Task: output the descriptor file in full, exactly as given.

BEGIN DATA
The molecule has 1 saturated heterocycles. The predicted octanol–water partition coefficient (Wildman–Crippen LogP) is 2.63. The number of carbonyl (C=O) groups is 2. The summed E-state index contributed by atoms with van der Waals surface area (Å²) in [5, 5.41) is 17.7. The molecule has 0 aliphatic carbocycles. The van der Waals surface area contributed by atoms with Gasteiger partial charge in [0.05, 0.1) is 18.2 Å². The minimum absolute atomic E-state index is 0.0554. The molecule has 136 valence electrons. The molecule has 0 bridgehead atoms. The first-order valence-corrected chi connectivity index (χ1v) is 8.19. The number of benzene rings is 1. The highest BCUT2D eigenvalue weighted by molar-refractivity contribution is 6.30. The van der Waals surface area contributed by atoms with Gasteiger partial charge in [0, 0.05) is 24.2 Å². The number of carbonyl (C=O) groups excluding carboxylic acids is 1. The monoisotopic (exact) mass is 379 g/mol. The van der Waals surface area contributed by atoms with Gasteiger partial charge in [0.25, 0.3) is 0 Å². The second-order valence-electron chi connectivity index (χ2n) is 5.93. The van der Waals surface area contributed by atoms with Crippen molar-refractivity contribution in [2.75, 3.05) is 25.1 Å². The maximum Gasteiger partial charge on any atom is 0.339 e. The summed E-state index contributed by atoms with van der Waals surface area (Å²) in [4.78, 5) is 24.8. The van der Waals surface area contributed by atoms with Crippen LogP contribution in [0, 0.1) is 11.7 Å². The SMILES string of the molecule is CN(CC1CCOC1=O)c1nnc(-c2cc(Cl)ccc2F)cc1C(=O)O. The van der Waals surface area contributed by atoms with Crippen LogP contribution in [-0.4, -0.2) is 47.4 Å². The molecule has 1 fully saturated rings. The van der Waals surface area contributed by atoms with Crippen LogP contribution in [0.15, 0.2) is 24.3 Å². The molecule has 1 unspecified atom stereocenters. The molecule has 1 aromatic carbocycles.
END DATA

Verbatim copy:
The molecule has 1 saturated heterocycles. The predicted octanol–water partition coefficient (Wildman–Crippen LogP) is 2.63. The number of carbonyl (C=O) groups is 2. The summed E-state index contributed by atoms with van der Waals surface area (Å²) in [5, 5.41) is 17.7. The molecule has 0 aliphatic carbocycles. The van der Waals surface area contributed by atoms with Gasteiger partial charge in [0.05, 0.1) is 18.2 Å². The minimum absolute atomic E-state index is 0.0554. The molecule has 136 valence electrons. The molecule has 0 bridgehead atoms. The first-order valence-corrected chi connectivity index (χ1v) is 8.19. The number of benzene rings is 1. The highest BCUT2D eigenvalue weighted by molar-refractivity contribution is 6.30. The van der Waals surface area contributed by atoms with Gasteiger partial charge in [0, 0.05) is 24.2 Å². The number of carbonyl (C=O) groups excluding carboxylic acids is 1. The monoisotopic (exact) mass is 379 g/mol. The van der Waals surface area contributed by atoms with Gasteiger partial charge in [0.25, 0.3) is 0 Å². The second-order valence-electron chi connectivity index (χ2n) is 5.93. The van der Waals surface area contributed by atoms with Crippen molar-refractivity contribution in [2.75, 3.05) is 25.1 Å². The maximum Gasteiger partial charge on any atom is 0.339 e. The summed E-state index contributed by atoms with van der Waals surface area (Å²) in [4.78, 5) is 24.8. The van der Waals surface area contributed by atoms with Crippen LogP contribution in [0, 0.1) is 11.7 Å². The SMILES string of the molecule is CN(CC1CCOC1=O)c1nnc(-c2cc(Cl)ccc2F)cc1C(=O)O. The van der Waals surface area contributed by atoms with Crippen LogP contribution in [-0.4, -0.2) is 47.4 Å². The molecule has 1 fully saturated rings. The van der Waals surface area contributed by atoms with Crippen LogP contribution in [0.15, 0.2) is 24.3 Å². The molecule has 1 unspecified atom stereocenters. The molecule has 1 aromatic carbocycles.